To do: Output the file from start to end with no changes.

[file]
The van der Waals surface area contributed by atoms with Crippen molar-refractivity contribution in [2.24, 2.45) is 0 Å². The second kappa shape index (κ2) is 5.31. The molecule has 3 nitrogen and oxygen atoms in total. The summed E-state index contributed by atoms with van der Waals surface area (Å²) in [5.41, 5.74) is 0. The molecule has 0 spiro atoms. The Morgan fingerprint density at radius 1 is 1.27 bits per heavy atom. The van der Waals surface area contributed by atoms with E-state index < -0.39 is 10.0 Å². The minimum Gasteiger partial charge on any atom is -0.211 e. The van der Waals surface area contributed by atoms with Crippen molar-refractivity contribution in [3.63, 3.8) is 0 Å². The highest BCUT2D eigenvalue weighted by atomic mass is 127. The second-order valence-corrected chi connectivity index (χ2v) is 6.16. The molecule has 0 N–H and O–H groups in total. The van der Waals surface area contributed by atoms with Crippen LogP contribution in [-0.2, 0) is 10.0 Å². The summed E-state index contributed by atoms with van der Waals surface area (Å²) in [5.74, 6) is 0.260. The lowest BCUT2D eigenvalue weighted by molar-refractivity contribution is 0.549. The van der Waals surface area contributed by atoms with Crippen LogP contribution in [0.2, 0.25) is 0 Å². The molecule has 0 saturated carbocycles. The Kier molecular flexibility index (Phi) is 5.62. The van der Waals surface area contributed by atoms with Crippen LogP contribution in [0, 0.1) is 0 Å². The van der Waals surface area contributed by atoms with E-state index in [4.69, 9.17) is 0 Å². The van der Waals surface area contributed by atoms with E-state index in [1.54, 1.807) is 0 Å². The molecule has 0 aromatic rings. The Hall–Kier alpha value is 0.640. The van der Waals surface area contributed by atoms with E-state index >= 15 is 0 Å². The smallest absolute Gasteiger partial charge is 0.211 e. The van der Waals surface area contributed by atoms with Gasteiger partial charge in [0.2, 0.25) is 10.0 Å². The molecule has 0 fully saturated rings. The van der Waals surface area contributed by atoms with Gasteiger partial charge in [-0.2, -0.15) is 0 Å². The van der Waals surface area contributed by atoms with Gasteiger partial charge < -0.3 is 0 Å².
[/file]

The van der Waals surface area contributed by atoms with Crippen molar-refractivity contribution in [2.24, 2.45) is 0 Å². The second kappa shape index (κ2) is 5.31. The molecule has 3 nitrogen and oxygen atoms in total. The summed E-state index contributed by atoms with van der Waals surface area (Å²) in [5.41, 5.74) is 0. The molecule has 0 spiro atoms. The Morgan fingerprint density at radius 1 is 1.27 bits per heavy atom. The van der Waals surface area contributed by atoms with E-state index < -0.39 is 10.0 Å². The minimum Gasteiger partial charge on any atom is -0.211 e. The van der Waals surface area contributed by atoms with Crippen molar-refractivity contribution in [3.63, 3.8) is 0 Å². The highest BCUT2D eigenvalue weighted by atomic mass is 127. The second-order valence-corrected chi connectivity index (χ2v) is 6.16. The molecule has 0 N–H and O–H groups in total. The van der Waals surface area contributed by atoms with Crippen LogP contribution in [-0.2, 0) is 10.0 Å². The summed E-state index contributed by atoms with van der Waals surface area (Å²) in [5.74, 6) is 0.260. The lowest BCUT2D eigenvalue weighted by molar-refractivity contribution is 0.549. The van der Waals surface area contributed by atoms with Crippen LogP contribution in [0.2, 0.25) is 0 Å². The molecule has 0 saturated carbocycles. The Kier molecular flexibility index (Phi) is 5.62. The van der Waals surface area contributed by atoms with Crippen LogP contribution in [0, 0.1) is 0 Å². The van der Waals surface area contributed by atoms with E-state index in [4.69, 9.17) is 0 Å². The van der Waals surface area contributed by atoms with E-state index in [1.54, 1.807) is 0 Å². The molecule has 0 aromatic rings. The Hall–Kier alpha value is 0.640. The van der Waals surface area contributed by atoms with E-state index >= 15 is 0 Å². The smallest absolute Gasteiger partial charge is 0.211 e. The van der Waals surface area contributed by atoms with Gasteiger partial charge in [0.2, 0.25) is 10.0 Å². The molecule has 0 fully saturated rings. The van der Waals surface area contributed by atoms with Gasteiger partial charge in [-0.2, -0.15) is 0 Å². The van der Waals surface area contributed by atoms with Gasteiger partial charge < -0.3 is 0 Å².